Super Dry and Delicious: Dry Bak Kut Teh and How to Enjoy It


Meaty pork with bones in a herbal broth, also known by its dialect name “Bak Kut Teh”, or colloquially called by its abbreviation BKT, is a popular comfort food all around Malaysia, originating from Klang.

While its true origins aren’t clearly known, rumours have it that it was brought over to Southeast Asia from Fujian province in China in the 1940s by a man named Lee Boon Teh. This man was said to have started off with a street stall at the intersection of Klang train station and Klang South police station, selling just this one dish. 

In the beginning, the dish was just named “bak kut”, which literally means meat pork bones, referring mainly to pork ribs. For convenience sake, patrons slowly referred to it as “Bak Kut Teh” instead, making the man synonymous with the delicious dish he prepared and served.

Over time, stall owners started evolving the Bak Kut Teh to differentiate themselves from one another. The differentiation could be through the ingredients, spices and recipes used or a different style of cooking method. As the dish increasingly became popular, different clans had their own interpretations of it. The Hokkiens would use dark soy sauce, resulting in the darker colour of the soup base, while the Teochew focused on using large amounts of pepper, thus the paler looking and spicier soup.

And then there is a particular version that popped up and grew in popularity among diners around Klang, and that is the dry Bak Kut Teh.

Pork ribs soup, but make it dry!

Around 1996, another Hokkien interpretation of Bak Kut Teh made its appearance. And that’s what we now famously call the dry version of Bak Kut Teh.

The dry version features a completely different flavour profile as compared to the more traditional soup version. It is being cooked with different ingredients, namely okra (or lady’s finger), dried chillies, and dried cuttlefish, which gives it a sharper and tangier taste.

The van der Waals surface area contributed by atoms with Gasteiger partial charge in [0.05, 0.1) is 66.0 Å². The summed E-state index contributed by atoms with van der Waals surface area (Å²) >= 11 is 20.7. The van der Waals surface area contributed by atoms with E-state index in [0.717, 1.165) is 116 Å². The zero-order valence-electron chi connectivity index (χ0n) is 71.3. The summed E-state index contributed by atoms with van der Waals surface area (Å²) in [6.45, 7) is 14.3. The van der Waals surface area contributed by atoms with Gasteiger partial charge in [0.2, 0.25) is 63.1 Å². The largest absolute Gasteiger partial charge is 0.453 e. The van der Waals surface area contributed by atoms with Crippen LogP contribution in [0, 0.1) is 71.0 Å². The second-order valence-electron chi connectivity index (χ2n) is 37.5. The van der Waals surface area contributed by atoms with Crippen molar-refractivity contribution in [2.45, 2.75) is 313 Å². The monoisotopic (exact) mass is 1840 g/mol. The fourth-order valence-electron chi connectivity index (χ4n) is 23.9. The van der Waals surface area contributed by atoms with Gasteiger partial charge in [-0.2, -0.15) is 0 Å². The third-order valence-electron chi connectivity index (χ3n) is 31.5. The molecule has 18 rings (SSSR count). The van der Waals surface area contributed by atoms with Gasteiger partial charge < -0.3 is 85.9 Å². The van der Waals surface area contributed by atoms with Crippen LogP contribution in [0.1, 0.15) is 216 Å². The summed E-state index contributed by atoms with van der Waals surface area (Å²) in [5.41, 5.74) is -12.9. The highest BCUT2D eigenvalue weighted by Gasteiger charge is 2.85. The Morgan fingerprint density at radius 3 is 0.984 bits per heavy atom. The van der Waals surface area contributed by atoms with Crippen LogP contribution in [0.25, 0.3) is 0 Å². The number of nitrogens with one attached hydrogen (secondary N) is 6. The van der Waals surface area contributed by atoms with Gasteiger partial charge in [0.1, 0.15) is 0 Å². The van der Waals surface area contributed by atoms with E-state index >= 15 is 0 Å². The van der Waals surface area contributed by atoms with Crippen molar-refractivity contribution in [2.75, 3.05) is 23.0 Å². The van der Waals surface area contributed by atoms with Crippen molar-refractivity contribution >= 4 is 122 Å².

In order to cook the dry version, the pork ribs (long ribs have more lean meat, while short spare ribs have a better distribution of fats) are cooked in a herbal broth and simmered till the soup is completely absorbed by the ribs. 

Then, the ribs are further stir-fried with seasonings and braised briefly until all the flavours are immersed. It’s an additional step to the usual Bak Kut Teh, but for those desiring a different twist to the soupy version, this dry one makes a good alternative. It has an added layer of wok-hei, and a distinct sweet-savouriness that’s loved by many.

Perfect Accompaniment to Almost Anything

And of course, it is a perfect fit for white rice as a companion, where the dry Bak Kut Teh has its perks, especially when the weather is warm, and peppery hot soup might not make an ideal food choice.

If you prefer to have youtiao like you do with the soup version, glad to say, the dry version has a nice saucy dip that’s really delicious with the Chinese fried dough. 

For true comfort food, go for Fried Porridge, another popular dish from Klang, Malaysia, that’s also complicated to prepare, with additional steps of frying rice congee to bring out the wok-hei, very much like how dry Bak Kut Teh is cooked.

Another carbs option that you should consider, is fried mee sua (wheat or flour vermicelli), a traditional dish that makes a great match with the dry Bak Kut Teh, especially when you drizzle the dark coloured sauce of the dish over the lightly fried vermicelli noodles.

Herbal Soup or Deliciously Dry? Your Choice!

Now, looking to indulge in a perfect claypot of Dry Bak Kut Teh? Or a bowl of fragrant herbal Bak Kut Teh?  Just head down to Feng Xiang, where you can get both the Bak Kut Tehs, and many other great tasting street food from Klang!

All prepared according to heritage recipes passed down through generations, feast on dry bak kut teh and herbal bak kut teh Singapore, or opt for an equally flavourful braised pork trotter, vinegar pork trotter, fried mee sua and more!

Find Feng Xiang at these locations:

You may also enjoy the dishes in the comfort of your own home, through the popular food delivery apps.